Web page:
“Understanding”of asynchronous actions will not be enough.
Microservices typically lead to distributed services.
Distributed services will often require asynchronous patterns to be applied.

If your background is mostly client/server applications built around request/response communications, this might be very difficult at first.

However, keep in mind that the real world is asynchronous.

Plan for failure early

Even if your system is a simple Proof of Concept, you should familiarize yourself with the fallacies of distributed computing.  Failure happens, and if your are working on a highly distributed system, failures will happen often.  Networks go down, disks die, 3rd party services go down in the middle of the day.

The earlier you at least acknowledge these exist, the better off you will be.

 

Understand that small tutorials are not production examples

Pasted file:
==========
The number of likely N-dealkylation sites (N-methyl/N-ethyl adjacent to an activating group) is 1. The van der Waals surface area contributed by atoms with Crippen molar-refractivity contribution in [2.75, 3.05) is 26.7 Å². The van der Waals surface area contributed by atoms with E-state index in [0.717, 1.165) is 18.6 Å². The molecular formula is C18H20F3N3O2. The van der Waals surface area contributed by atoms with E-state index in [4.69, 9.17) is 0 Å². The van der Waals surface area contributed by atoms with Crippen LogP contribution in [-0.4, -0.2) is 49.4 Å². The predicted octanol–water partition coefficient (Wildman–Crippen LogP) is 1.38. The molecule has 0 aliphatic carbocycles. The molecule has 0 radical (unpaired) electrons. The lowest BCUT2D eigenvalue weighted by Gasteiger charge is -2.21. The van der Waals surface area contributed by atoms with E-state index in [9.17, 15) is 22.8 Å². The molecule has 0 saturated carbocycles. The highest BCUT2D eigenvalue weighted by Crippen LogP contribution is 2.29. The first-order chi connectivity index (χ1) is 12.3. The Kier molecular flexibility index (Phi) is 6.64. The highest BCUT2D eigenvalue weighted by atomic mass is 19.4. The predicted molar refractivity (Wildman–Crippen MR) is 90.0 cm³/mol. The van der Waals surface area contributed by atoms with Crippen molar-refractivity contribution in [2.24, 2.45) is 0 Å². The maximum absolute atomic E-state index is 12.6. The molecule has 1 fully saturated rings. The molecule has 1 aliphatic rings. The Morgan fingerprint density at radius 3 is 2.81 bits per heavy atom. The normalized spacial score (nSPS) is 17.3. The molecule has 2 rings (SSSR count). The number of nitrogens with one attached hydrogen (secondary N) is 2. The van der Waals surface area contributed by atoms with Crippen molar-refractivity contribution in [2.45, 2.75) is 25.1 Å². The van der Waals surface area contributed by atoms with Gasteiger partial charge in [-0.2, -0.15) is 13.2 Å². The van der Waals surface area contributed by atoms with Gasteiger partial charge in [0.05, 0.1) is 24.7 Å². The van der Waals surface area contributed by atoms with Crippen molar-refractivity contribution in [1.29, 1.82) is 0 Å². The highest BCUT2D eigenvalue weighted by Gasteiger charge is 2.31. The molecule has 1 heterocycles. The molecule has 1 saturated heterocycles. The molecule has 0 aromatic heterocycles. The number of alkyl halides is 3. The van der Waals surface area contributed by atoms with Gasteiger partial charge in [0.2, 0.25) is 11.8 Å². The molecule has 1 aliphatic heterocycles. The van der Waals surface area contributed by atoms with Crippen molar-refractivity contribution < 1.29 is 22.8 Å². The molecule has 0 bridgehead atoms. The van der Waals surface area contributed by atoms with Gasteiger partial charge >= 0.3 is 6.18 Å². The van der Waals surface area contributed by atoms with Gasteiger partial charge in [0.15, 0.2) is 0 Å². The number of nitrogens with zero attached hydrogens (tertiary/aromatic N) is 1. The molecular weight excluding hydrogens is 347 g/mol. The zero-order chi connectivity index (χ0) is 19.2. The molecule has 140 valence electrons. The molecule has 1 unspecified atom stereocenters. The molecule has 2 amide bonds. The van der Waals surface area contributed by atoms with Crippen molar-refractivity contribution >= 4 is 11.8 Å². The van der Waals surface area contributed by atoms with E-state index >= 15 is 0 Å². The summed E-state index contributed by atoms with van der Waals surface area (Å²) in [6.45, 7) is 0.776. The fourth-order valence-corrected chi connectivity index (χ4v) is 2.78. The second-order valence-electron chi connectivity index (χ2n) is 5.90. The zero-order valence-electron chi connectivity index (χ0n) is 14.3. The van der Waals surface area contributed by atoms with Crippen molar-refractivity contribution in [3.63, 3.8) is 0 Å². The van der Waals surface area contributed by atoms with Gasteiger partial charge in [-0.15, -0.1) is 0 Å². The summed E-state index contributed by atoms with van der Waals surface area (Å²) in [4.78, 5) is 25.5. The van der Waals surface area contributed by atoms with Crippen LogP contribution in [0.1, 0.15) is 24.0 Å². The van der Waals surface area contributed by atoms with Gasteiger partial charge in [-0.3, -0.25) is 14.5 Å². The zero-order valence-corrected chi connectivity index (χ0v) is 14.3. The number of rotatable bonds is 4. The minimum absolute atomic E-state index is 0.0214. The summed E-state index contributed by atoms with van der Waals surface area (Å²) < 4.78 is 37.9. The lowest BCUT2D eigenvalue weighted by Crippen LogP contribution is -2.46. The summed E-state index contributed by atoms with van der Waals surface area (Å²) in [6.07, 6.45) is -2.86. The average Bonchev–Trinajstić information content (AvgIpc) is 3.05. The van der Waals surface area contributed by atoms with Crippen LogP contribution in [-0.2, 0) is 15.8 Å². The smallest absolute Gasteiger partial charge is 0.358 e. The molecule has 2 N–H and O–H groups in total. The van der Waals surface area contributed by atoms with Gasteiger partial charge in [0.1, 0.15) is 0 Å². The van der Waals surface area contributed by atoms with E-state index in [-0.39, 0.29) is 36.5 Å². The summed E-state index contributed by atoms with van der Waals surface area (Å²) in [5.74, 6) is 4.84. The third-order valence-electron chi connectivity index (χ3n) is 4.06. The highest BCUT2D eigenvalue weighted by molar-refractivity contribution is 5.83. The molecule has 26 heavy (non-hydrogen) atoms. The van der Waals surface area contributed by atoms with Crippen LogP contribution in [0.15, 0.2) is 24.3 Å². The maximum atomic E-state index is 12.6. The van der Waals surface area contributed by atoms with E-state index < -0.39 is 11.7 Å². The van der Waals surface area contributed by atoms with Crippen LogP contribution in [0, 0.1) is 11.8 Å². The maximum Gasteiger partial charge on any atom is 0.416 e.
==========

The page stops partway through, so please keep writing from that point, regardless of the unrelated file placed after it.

Isolation is not easy

Having a service that can be deployed and live in isolation starts off very easy.  Once you have multiple services, and perhaps multiple versions of those services, you will find dependencies and dependencies will make isolation more difficult.

Integration is not easy

Standing up REST based web services is very simple, regardless of server/client technology.  Moving from explicit request/response patterns into more and more asynchronous patterns will complicate your design.

Furthermore, planning for failure here is tricky, you must be able to plan for failure early on, and once you have services calling services, you need to be building in retry logic and logging and monitoring capable of alerting you to failures.

 

Time marches on, complexity goes up

 

Eventually one of your services will go down, so you will need to plan for that..
Do you turn to retry logic?  How many times? How often?

Do you need to inform the user that the request eventually succeeded?
What do you do while you wait for the service to respond?  What if the user has moved on, or left the application entirely?

How do you coordinate long running operations across multiple services?